Embellish your credentials in the same way that they embellish their job descriptions – “Great opportunity for advancement,” “flexible hours,” or “energetic & creative atmosphere,” are on the same level of almost-truth as “developed teams to track KPIs,” or “fluent in C++.” You watched some Lynda.com videos about C++, you’re not fluent in exactly the same way that nobody on their team has any opportunity for moving up the company. “Opportunity for advancement” = high attrition rate. Don’t be fooled, see through The Matrix.
Go on to Elance and light that site UP – Create a quick profile that makes it sound like you’re the Jonas Saulk of your industry. If you’re living in a first world country you’re already at an advantage here (sorry developing nations).
Pick a few ripe targets, and put them in your crosshairs – Get a short list of positions you’d like to land and do your due diligence. Log on to LinkedIn and find out who will be looking at your application. Write them some InMail, or better yet, call them up and speak to them directly. Do whatever you have to so that you’re not just another name on a piece of paper. Here, a little bit of personality does go a long way. Afraid that showing a little leg will put them off? Don’t be, you don’t want to work for anyone who doesn’t have a sense of humor.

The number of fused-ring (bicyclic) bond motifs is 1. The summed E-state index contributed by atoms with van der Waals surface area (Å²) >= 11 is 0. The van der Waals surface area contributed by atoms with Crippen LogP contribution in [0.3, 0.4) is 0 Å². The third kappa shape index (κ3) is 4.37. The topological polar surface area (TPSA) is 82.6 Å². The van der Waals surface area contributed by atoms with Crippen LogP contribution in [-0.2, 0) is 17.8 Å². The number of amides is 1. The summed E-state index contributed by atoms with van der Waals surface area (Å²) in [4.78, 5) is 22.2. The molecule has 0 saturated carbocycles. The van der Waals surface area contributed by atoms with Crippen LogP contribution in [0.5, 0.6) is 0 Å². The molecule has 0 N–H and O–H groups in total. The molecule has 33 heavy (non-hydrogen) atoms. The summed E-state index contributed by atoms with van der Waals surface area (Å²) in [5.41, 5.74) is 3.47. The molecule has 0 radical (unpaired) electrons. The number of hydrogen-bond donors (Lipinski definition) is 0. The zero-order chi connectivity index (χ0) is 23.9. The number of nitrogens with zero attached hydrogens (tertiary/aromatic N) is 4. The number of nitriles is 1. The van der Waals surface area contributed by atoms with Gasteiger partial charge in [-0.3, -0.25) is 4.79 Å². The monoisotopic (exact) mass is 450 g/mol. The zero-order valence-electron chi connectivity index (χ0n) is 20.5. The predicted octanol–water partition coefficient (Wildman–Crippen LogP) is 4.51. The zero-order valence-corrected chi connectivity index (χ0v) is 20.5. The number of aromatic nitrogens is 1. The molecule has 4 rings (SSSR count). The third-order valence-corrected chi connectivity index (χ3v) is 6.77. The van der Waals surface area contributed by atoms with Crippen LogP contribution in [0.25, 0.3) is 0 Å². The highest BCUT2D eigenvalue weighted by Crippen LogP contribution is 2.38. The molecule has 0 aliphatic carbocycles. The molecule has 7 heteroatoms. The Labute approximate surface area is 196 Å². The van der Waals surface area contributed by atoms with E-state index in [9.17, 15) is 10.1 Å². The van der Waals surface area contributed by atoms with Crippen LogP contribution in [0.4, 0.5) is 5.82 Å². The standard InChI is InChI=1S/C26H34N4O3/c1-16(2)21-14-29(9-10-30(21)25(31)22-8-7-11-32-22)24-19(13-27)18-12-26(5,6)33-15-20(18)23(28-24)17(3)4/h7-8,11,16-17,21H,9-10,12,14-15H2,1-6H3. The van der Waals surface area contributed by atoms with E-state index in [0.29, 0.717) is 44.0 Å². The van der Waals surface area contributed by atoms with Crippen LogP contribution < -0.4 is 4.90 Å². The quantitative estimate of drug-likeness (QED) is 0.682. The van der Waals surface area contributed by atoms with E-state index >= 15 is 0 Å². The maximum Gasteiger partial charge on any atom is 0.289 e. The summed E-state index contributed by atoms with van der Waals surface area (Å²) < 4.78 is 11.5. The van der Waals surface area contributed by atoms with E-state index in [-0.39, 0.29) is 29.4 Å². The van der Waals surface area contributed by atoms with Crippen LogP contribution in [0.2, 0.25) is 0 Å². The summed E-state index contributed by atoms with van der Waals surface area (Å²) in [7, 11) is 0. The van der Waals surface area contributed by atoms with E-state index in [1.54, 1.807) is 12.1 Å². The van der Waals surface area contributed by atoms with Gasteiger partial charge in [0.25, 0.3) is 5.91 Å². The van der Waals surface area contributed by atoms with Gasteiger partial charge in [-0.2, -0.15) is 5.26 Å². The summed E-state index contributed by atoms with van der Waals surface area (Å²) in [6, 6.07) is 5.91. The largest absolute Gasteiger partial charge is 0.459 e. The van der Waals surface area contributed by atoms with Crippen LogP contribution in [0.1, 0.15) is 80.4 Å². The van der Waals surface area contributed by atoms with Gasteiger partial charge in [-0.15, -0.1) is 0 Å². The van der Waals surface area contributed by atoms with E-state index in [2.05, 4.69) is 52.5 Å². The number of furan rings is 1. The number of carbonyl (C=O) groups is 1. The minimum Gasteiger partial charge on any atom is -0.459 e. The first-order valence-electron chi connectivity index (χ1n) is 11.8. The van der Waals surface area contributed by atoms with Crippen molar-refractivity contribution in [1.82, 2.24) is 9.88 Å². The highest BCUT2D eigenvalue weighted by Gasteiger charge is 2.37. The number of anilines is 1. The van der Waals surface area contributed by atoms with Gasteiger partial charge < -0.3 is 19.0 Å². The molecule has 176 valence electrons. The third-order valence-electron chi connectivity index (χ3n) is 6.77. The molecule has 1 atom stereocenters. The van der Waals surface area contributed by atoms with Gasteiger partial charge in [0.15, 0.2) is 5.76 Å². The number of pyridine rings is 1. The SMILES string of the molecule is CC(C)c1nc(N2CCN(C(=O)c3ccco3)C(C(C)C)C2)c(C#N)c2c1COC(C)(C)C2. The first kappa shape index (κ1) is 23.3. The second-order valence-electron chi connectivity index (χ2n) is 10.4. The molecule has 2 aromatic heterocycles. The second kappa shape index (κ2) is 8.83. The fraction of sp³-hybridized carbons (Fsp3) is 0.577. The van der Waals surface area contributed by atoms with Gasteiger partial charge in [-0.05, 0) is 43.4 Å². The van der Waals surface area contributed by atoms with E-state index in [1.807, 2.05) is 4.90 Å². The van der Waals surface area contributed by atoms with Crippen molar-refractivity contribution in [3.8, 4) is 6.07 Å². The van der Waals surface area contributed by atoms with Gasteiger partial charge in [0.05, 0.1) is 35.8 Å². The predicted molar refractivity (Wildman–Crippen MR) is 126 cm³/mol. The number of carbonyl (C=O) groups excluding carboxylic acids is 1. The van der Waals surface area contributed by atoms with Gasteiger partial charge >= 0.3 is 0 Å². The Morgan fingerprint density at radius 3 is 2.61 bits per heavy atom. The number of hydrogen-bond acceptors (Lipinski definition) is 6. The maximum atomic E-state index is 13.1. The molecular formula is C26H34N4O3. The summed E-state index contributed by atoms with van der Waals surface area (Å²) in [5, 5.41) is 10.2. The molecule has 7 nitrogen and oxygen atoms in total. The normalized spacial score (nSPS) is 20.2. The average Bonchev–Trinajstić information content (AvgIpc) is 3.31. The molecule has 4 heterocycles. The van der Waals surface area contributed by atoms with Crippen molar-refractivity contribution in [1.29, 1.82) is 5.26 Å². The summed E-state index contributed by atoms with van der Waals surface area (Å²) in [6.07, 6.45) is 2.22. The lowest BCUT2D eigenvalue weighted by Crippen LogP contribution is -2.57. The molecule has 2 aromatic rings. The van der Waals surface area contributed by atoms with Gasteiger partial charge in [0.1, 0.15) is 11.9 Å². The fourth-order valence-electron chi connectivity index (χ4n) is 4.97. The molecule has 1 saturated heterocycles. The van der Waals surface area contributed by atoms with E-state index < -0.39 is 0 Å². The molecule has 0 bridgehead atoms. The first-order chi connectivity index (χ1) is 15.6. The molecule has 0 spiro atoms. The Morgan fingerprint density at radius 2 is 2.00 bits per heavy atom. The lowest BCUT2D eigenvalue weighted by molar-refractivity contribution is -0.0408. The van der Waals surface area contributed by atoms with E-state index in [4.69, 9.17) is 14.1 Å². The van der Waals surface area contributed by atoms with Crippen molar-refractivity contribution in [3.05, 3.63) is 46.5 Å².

If they haven’t talked to you like a human, don’t fill out anything – Unless you’re really, truly desperate (which we hope you’re not), don’t do a damn bit of paperwork beyond the application that you don’t have to. Your time is worth more than completing a 120 question personality test in the absence of any human contact from their company. You haven’t qualified this opportunity enough to invest that kind of time yet. Sending in your CV, filling out their application, and contacting their HR department politely and respectfully should afford the same level of respect from them. You know how humans get to know one another? They talk, they don’t ask someone to go fill out a personality test before even looking at their face.